By ARELIS R. HERNÁNDEZ, MARK BERMAN and MARY BETH GAHAN
The Washington Post
WOLFE CITY – Few people knew his real name, but in the short six months that Shaun Lucas patrolled this tiny Texas community, he earned a reputation.
Black residents of Wolfe City, a town of 1,400 people about 70 miles north of Dallas, warned each other about the “new cop” and the harassing behavior a growing list of people had experienced over minor violations that would raise nary an eyebrow in the quiet community before Lucas arrived.
Residents say the 22-year-old officer had been overly aggressive with his traffic enforcement and berated longtime Black locals. At least one former resident who had moved out of town resisted visiting her parents within city limits, just to avoid Lucas. Black men told The Post about antagonistic interactions with the officer after being mistakenly arrested for public intoxication. Residents, both White and Black, shared a Facebook post in August warning of “another mean police officer” stopping “everything that moves at night.”
“Where the hell did he come from?” a bemused Veronica Brown questioned this week during a conversation with her sister and daughter outside their home. “He is the worst cop Wolfe City ever had.”
Lucas is being held on a murder charge at Collin County jail on $1 million bail after fatally shooting 31-year-old Jonathan Price last Saturday. The officer’s friends say the behavior described by residents and investigators is out of character for the man they know. His attorneys did not respond to requests for comment about the residents’ accounts.
On Thursday, Wolfe City fired Lucas – one of three officers on its roll – citing the fatal shooting. City attorney Daniel Ray said he did not think any complaints had been filed against Lucas before that incident. And a former employer in his hometown of Rockwall rejected the characterizations of Lucas he had seen in news reports and on social media.
“They’re making him sound like this redneck, you know, KKK member,” said Samee Dowlatshahi, owner of Samee’s Pizza Getti Restaurant. “Nothing like that. He’s nothing like that.”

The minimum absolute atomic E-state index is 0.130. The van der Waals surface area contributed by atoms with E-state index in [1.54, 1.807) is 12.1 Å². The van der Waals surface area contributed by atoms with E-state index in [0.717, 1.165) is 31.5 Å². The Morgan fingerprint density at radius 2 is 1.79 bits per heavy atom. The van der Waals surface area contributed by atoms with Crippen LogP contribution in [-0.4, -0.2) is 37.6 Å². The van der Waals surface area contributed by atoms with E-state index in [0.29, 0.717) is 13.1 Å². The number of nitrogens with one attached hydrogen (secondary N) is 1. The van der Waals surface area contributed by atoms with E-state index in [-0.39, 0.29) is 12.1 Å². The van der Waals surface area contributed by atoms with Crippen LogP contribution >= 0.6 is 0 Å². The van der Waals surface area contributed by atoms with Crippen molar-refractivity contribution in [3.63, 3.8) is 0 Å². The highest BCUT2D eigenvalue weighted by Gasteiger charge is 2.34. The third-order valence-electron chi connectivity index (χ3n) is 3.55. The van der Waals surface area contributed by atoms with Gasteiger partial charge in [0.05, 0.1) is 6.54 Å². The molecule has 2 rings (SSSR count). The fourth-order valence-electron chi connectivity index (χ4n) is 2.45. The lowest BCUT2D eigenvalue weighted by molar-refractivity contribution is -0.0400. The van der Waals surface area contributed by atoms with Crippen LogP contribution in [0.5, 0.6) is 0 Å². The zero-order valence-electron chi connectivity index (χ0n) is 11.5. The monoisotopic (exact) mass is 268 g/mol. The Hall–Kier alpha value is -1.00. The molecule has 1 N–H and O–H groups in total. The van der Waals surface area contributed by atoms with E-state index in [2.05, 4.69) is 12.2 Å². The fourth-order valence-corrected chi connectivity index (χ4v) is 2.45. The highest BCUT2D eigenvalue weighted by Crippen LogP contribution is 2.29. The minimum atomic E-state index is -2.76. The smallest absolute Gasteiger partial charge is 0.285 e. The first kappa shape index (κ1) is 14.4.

But the more than a dozen residents who spoke to The Post described Lucas’ conduct as an anomaly for such a small town where people know their police chief and sergeant by their first names. Law enforcement officers typically would have known that Price – a beloved city worker, neighbor and friend – was not a threat, they said.
When Lucas, a rookie fresh out of the police academy, came upon Price at the local Kwik Chek convenience store Oct. 3 following a call about a “possible fight in progress,” nothing went down as it normally would. The encounter began with a seemingly anodyne greeting before quickly turning violent, according to an investigator’s account.
When Lucas arrived around 8:24 p.m., Price offered a handshake and asked him multiple times, “You doing good?” according to a publicly released affidavit written by Texas Rangers investigator Laura Simmons. Price apologized for broken glass on the ground, saying that someone tried to “wrap me up.”
Lucas told the investigator that he believed Price was intoxicated and he tried to detain him.
“I can’t be detained” Price responded while resisting, according to the affidavit, prompting Lucas to tase Price who “continued to walk toward Officer Lucas,” Simmons wrote. “Price appeared to reach out and grab the end of Officer Lucas’ taser.”
Lucas fired his gun four times, Simmons wrote, hitting Price in the upper torso and killing him. Three bullets punctured the store’s ice freezer.
The encounter was recorded by a body-worn camera, Simmons wrote. That footage has not been made public, though Price’s family has made formal requests to the city, Texas Rangers and Hunt County prosecutors.
It is extremely rare for the Texas Rangers to recommend murder charges against an officer who kills someone while on duty. In a statement, the Texas Department of Public Safety – which includes the Texas Rangers – said Price “resisted in a nonthreatening posture” before the officer used his Taser and gun, concluding that Lucas’ actions were “not justifiable force.”
Lucas’ attorney, Robert L. Rogers, objected to that conclusion in a statement Tuesday, describing Price as “an aggressive assailant.”
Price family attorneys said multiple witnesses told them that Price had been trying to stop a fight between a man and a woman inside the store before Lucas arrived. The witnesses told the family that Price raised his hands when Lucas appeared with an aggressive posture and was not close enough to grab the Taser, said attorney Blerim Elmazi.
“The situation already was calm. There was no problem” when Lucas arrived, said Elmazi, an attorney who works with social justice lawyer S. Lee Merritt. “Officer Lucas completely and unreasonably escalated a situation when there really was no situation to begin with.”
Many heartbroken city residents have rallied around their native son as news of his fatal shooting ricocheted through neighbors’ Facebook pages, and they condemned the officer’s actions.
“It just made me sick to my stomach,” said Cindy Stewart, who is White and a longtime resident. Lucas “is not even from here.”
Living in Wolfe City
Wolfe City is a predominantly White town, where about 1 in 5 people are Black or Hispanic. But residents are suffering a collective grief that transcends race, said Clarissa Brown, and a friend of the Price family who is Black. She said she grew up in a place that felt insulated from the overt racial bigotry that the Cotton Belt of North Texas would historically beget.